After a two-year delay, the Maharashtra Maritime Board has begun work on the construction of a concrete embankment on a 400-metre patch of the iconic promenade; the embankment will protect the promenade from tidal erosion and allow Mumbaikars to sit closer to the Arabian Sea
When the monsoon clouds begin gathering over the city this year, you can look forward to not just relief from the heat, but also the chance to sit closer to the sea and get a better view of the beautiful sunset from Bandstand.
The project will cost Rs 2 crore and the work is expected to be completed by June
After a two-year delay, the Maharashtra Maritime Board has finally begun work on the construction of a concrete embankment on a 400-metre patch of the iconic Bandstand promenade.
Portions of the base wall and the promenade itself have eroded. Pics/Satyajit Desai
The embankment will protect the promenade from tidal erosion and allow Mumbaikars to sit closer to the Arabian Sea. The project will cost Rs 2 crore and work is expected to be completed by June.
The Bandra promenade, which was built in the year 2000, is a popular hangout for people from across Mumbai. While the northern end of the promenade has boulder protection, the southern end has been vulnerable to wear-and-tear over the years, with topographical restrictions preventing the placement of rocks there.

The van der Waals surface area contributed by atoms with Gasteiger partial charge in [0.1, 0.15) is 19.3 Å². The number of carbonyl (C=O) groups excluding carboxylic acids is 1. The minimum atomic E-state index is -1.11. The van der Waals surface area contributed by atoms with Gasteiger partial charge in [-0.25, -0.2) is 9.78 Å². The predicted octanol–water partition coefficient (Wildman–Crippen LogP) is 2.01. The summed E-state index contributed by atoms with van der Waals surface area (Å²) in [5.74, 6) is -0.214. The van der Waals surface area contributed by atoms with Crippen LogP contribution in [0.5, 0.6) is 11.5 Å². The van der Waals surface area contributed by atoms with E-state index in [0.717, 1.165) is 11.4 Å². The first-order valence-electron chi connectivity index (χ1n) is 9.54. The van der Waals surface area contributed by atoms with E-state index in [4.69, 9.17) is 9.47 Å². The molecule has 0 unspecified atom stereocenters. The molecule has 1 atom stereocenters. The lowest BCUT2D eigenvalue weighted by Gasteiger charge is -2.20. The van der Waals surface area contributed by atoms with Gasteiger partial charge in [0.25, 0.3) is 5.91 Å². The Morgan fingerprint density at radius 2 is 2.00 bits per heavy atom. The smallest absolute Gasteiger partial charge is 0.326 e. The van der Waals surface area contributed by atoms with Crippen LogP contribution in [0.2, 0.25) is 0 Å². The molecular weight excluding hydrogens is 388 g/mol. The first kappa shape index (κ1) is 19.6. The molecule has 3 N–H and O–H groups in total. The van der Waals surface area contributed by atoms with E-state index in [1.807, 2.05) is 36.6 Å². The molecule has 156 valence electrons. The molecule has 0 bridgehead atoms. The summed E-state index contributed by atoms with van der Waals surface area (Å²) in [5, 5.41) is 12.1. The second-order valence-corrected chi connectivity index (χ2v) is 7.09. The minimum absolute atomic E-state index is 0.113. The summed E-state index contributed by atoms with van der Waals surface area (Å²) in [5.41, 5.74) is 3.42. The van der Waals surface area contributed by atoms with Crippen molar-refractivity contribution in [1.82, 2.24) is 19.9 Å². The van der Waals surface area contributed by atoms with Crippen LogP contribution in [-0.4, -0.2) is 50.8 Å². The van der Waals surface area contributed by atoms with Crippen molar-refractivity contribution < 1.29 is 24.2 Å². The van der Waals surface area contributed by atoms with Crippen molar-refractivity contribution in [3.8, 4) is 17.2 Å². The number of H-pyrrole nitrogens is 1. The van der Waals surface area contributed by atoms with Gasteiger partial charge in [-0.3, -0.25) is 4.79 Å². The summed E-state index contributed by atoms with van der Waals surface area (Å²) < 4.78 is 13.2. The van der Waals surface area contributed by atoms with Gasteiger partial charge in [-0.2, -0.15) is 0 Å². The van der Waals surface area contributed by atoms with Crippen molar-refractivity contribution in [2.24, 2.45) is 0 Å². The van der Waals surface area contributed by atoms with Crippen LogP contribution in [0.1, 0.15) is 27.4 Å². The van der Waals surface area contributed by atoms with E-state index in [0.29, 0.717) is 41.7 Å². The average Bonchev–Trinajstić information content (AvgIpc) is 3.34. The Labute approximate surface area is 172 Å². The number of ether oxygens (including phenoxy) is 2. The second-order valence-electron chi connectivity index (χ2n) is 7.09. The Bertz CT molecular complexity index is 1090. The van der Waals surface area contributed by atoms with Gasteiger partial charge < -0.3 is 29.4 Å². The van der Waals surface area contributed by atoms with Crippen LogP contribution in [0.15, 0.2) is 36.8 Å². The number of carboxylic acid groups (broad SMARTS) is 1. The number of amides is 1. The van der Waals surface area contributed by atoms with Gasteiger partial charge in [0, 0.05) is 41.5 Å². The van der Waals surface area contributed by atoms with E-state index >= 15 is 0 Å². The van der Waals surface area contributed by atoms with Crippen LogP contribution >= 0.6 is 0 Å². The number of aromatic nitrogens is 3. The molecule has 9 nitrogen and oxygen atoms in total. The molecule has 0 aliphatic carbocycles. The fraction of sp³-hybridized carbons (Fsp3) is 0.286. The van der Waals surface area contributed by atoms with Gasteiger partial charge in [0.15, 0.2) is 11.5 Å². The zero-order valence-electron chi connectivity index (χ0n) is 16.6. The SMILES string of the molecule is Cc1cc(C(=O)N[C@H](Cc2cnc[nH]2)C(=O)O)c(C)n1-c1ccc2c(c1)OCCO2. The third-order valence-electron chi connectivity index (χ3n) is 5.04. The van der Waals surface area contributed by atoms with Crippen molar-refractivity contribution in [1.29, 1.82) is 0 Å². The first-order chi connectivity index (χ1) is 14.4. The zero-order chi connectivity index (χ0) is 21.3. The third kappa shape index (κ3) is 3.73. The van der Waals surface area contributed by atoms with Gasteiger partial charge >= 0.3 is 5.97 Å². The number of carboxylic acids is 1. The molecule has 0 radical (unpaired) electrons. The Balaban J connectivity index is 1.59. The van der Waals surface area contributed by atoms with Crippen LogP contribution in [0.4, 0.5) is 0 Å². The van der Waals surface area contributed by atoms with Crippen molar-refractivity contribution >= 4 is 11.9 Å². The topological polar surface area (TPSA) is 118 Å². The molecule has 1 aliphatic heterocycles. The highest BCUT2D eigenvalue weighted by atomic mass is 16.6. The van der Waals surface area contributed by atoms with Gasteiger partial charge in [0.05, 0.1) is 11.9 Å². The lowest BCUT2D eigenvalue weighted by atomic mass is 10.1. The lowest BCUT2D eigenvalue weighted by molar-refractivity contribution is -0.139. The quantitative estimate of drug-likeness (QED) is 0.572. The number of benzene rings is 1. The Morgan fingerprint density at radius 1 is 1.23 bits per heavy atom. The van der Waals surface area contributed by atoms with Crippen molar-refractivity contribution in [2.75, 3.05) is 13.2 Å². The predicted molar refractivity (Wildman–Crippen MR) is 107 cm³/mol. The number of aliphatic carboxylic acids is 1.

In 2013, it was proposed that a concrete embankment be provided for this end of the promenade and architect P K Das was roped in to design this new embankment. Once the designs were in place, the Maritime Board invited bids twice, but these had to be rejected on technical grounds.
After the tender was issued for the third time, a contractor was finalised and a bhoomi pujan was held on April 11, which was attended by BJP MP Poonam Mahajan, MLA Ashish Shelar and deputy mayor Alka Kelkar. “The base wall at Bandstand has lost its casing and had, therefore, become exposed to waves.
The embankment will ensure that waves don’t come up to the surface and people can sit there even during high tide. The embankment will be sloping and steps will be etched into it,” said an engineer from the board. The deadline given to the contractor is June 7.
“It’s a relief for us because we had been struggling for the cause for a long time. We had to give a presentation to the Maritime Board before they decided to take up the matter.
An announcement was made a year ago, but work orders were issued only recently,” said Robin Nath, president of the Bandra Bandstand Residents Association. Nath, however, said that he is sceptical about the work getting completed before monsoon.
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